Casino Bill Ups Law Enforcement, But Critics Say It’s Not Enough
BOSTON — The newly unveiled measure to license up to three casinos and one slot parlor in Massachusetts includes provisions for increased law enforcement.
Supporters say the measure will help protect Massachusetts by giving law enforcement tools to fight crimes such as money laundering and cheating in games or tampering with casino machines.
“It’s all about the integrity,” said Senate President Pro Tempore Stanely Rosenberg. He is the main point-person on the legislation. “People are not going to come to these venues if they cannot trust that it’s an honest operation.”
The casino bill essentially has three law enforcement components: a special unit in the Attorney General’s Office to investigate gambling crimes; a requirement that State Police are on site each hour the casino is open; and a mandatory investigation into all employees linked to the gambling venues.
“The models that we have in the Massachusetts bill are pretty consistent with what you find across the standards across the country. They’re generally industry standards, and the costs are borne entirely by the industry,” Rosenberg said.
But the measure does not include giving Attorney General Martha Coakley wiretapping powers. A bill that would have done that stalled in the Legislature last year.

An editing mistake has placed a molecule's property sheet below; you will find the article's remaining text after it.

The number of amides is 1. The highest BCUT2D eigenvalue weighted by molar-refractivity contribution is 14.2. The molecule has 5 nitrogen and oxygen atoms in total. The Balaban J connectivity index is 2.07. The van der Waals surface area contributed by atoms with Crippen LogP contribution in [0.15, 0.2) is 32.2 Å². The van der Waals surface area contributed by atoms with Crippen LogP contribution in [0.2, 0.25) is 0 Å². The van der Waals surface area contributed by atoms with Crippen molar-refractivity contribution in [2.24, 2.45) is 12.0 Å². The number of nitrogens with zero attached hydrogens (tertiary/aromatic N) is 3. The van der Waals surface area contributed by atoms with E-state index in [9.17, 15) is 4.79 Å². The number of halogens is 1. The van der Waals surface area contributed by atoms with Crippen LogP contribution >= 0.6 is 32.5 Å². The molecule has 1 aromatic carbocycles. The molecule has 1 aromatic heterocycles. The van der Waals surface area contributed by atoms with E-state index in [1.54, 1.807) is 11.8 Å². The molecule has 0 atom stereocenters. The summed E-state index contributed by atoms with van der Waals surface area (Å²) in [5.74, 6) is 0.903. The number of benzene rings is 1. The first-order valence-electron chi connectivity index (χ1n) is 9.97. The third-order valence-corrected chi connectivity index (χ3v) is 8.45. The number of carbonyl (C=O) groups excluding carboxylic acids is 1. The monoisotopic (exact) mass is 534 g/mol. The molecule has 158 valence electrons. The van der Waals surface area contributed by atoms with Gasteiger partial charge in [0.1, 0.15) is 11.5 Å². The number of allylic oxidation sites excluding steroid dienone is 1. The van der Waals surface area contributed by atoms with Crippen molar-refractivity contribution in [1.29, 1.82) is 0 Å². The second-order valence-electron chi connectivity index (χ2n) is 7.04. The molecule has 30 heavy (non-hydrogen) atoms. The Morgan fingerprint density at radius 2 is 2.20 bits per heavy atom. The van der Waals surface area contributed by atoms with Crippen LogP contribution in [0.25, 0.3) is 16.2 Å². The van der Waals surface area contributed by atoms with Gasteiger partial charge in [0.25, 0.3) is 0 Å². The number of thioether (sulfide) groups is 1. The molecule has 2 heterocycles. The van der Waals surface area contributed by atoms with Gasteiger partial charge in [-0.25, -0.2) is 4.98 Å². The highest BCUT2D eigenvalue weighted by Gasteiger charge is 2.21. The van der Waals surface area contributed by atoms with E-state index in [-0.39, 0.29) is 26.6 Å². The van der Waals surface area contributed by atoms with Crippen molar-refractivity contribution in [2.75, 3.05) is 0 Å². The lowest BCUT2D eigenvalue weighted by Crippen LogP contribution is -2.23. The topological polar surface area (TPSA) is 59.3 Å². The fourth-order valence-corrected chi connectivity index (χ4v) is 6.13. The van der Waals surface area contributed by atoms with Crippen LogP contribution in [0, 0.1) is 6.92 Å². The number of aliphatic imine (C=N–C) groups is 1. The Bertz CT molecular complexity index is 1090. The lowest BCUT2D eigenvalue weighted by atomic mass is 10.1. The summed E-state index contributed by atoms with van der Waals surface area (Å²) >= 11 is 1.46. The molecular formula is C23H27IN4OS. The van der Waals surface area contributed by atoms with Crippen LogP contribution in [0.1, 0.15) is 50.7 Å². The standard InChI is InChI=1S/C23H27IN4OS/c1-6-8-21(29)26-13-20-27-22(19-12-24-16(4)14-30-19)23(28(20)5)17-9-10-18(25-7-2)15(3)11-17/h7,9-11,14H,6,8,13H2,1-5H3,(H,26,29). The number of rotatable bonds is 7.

Former state Attorney General Scott Harshbarger has been a vocal opponent of licensing casinos and slot parlors in the state. He said the measures outlined in the legislation are a step in the right direction, but he wants more details.
“Do they have the actual power and ability to enforce aggressively so that we deter the potential for corruption, we deter the potential for improper influence here, rather than simply hope for the best?” he asked.
Among those powers is giving the attorney general wiretapping abilities to fight organized crime such as racketeering.
“You have to be sure that the regulatory enforcement piece is in place, not rush in to licensing establishments and then getting into enforcement,” Harshbarger said. “That is a recipe for disaster.”
A spokesman for Coakley’s office said they are reviewing the legislation.